Monday, December 5, 2011

Fear is the Mind Killer

“Fear is the mind killer,” wrote Frank Herbert in the novel, Dune.  When people are overcome with fear, they freeze.  They stop thinking.  They stop behaving rationally.  They are paralyzed. 

Growing up, everyone experiences points of fear where we freeze for an instant or perhaps longer.  Some freeze at the top of a high dive.  Others freeze when sledding or skiing down a steep slope.  For some, it’s facing a fastball.  Many lock up when forced to stand up in the front of the classroom and give a speech or report. 

If we try, all of us can remember a point in childhood where we froze, where fear became our mind killer, if only for a few moments.  A degree of fear in childhood is healthy.  Many of us would not have survived childhood without fear acting as a brake against our more idiotic notions. 

What’s beneficial for preventing an eight year old boy from trying to sail off the roof of his house, using a beach towel as a parachute can be devastating among an adult who is struck by one or more of life’s setbacks and freezes, forestalling any act or motion. 

I’ve seen it with the business owner who all but loses his business in a tough economy.  Confronted by a series of setbacks and reversals, he becomes locked in place.  He spends more time on Facebook than prospecting.  He stops trying because he’s convinced he can never succeed again.  As long as he’s convinced he can’t succeed, he won’t succeed.

I’ve seen it with the business executive whose career doesn’t pan out as planned.  Rather than try for new career in a new company, he mails it in.  He retires without notifying anyone and each day… just… shows… up.  He’s scared to apply with another company.  He’s worried that he’s too old.  He’s afraid he’ll have start over.  He’s questioning his sense of worth.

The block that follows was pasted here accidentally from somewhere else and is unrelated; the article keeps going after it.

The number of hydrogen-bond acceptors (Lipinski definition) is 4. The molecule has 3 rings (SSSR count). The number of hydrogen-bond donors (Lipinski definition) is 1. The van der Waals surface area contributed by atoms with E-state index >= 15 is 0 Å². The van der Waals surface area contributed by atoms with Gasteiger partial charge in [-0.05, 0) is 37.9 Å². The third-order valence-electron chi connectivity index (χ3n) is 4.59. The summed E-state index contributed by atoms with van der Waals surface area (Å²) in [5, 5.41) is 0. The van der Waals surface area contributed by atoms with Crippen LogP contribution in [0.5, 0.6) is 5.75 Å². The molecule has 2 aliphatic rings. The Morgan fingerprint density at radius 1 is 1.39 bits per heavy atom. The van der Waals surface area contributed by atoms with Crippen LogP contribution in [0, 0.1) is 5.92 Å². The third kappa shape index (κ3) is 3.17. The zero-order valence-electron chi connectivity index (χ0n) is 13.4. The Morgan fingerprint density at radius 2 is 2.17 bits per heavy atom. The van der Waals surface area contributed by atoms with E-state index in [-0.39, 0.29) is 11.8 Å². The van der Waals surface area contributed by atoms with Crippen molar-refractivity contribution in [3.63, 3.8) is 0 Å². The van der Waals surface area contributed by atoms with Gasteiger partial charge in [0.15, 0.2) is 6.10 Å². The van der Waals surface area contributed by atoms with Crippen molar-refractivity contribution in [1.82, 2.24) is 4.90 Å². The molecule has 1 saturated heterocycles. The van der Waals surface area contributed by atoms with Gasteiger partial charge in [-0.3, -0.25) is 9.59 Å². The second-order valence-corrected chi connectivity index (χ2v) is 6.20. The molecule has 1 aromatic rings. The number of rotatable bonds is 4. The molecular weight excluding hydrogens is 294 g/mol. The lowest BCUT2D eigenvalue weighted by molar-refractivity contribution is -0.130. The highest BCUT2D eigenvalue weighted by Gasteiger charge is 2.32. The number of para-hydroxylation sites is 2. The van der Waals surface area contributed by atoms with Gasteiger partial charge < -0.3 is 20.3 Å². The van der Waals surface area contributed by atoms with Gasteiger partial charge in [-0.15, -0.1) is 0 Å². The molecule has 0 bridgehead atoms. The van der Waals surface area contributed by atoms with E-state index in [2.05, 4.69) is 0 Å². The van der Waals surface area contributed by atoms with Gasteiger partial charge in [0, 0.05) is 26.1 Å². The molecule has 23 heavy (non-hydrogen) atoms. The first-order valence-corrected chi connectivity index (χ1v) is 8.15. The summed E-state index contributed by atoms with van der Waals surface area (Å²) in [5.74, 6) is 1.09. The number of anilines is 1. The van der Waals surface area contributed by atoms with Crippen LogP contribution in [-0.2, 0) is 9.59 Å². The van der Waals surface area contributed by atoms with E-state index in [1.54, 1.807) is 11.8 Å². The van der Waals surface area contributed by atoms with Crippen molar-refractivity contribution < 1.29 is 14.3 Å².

Fear has frozen these people in place.  They worry that no move can make things better and any move might make things worse.  Life ceases being a proactive event.  Afraid to change, they do nothing.  They wait for things to happen to them. 

The great business philosopher, Dr Seuss, wrote about this in the classic motivational book, “Oh, The Places You’ll Go.”

The Waiting Place…

…for people just waiting.

Waiting for a train to go or a bus to come, or a plane to go, or the mail to come, or the rain to go or the phone to ring, or the snow to snow or waiting around for a yes or a no or waiting for their hair to grow.
Everyone is just waiting.

Waiting for the fish to bite or waiting for wind to fly a kite or waiting around for Friday night or waiting, perhaps, for their Uncle Jake or a pot to boil, or a better break or a string of pearls, or a pair of pants or a wig with curls, or another chance.

Everyone is just waiting.
Fear has trapped these people in hell.    The only way out is to take action.  Take a risk.  By taking a risk, risk failure.  Risk it again and again and again, if necessary.  The only certainty is success will ever elude those who refuse to reach out for it.

As a child you failed and failed and failed before you learned to walk.  Failure precedes success as naturally as falling precedes walking.  Few men experience one success after another from the outset in a repetitive string of victory.  Most find it only after tasting failure, and usually after much more than a taste.

If you find fear becoming your mind killer, break the cycle.  Take one positive action today, no matter how small.  Tomorrow take another.  Take another the day that.  Progress is made by putting one foot ahead of the other, over and over again. 

The mere act of action breaks cycle of fear.  When fear no longer halts you, it no longer holds power over you.  It all begins with one small act.

As Dr. Seuss put it, “Somehow you’ll escape all that waiting and staying.  You’ll find the bright places
where Boom Bands are playing.”

© 2011 Matt Michel

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